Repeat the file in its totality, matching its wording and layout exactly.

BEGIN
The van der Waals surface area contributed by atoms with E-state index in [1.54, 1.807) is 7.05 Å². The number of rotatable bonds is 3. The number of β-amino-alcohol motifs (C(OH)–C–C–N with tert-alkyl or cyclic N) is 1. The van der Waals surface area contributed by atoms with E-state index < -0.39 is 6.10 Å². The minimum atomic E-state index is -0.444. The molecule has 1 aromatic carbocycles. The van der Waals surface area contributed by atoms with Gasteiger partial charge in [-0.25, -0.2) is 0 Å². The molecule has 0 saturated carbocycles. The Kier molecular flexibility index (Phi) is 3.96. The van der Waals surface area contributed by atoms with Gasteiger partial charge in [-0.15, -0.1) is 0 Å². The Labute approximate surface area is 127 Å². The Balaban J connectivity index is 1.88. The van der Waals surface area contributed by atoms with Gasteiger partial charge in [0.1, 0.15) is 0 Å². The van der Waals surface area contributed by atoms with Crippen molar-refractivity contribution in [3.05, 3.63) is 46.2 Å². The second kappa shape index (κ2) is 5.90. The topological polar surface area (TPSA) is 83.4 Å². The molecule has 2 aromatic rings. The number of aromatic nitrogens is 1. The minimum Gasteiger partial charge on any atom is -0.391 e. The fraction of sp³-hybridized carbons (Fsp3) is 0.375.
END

The van der Waals surface area contributed by atoms with E-state index in [1.54, 1.807) is 7.05 Å². The number of rotatable bonds is 3. The number of β-amino-alcohol motifs (C(OH)–C–C–N with tert-alkyl or cyclic N) is 1. The van der Waals surface area contributed by atoms with E-state index < -0.39 is 6.10 Å². The minimum atomic E-state index is -0.444. The molecule has 1 aromatic carbocycles. The van der Waals surface area contributed by atoms with Gasteiger partial charge in [-0.25, -0.2) is 0 Å². The molecule has 0 saturated carbocycles. The Kier molecular flexibility index (Phi) is 3.96. The van der Waals surface area contributed by atoms with Gasteiger partial charge in [-0.15, -0.1) is 0 Å². The Labute approximate surface area is 127 Å². The Balaban J connectivity index is 1.88. The van der Waals surface area contributed by atoms with Gasteiger partial charge in [0.1, 0.15) is 0 Å². The van der Waals surface area contributed by atoms with Crippen molar-refractivity contribution in [3.05, 3.63) is 46.2 Å². The second kappa shape index (κ2) is 5.90. The topological polar surface area (TPSA) is 83.4 Å². The molecule has 2 aromatic rings. The number of aromatic nitrogens is 1. The minimum Gasteiger partial charge on any atom is -0.391 e. The fraction of sp³-hybridized carbons (Fsp3) is 0.375.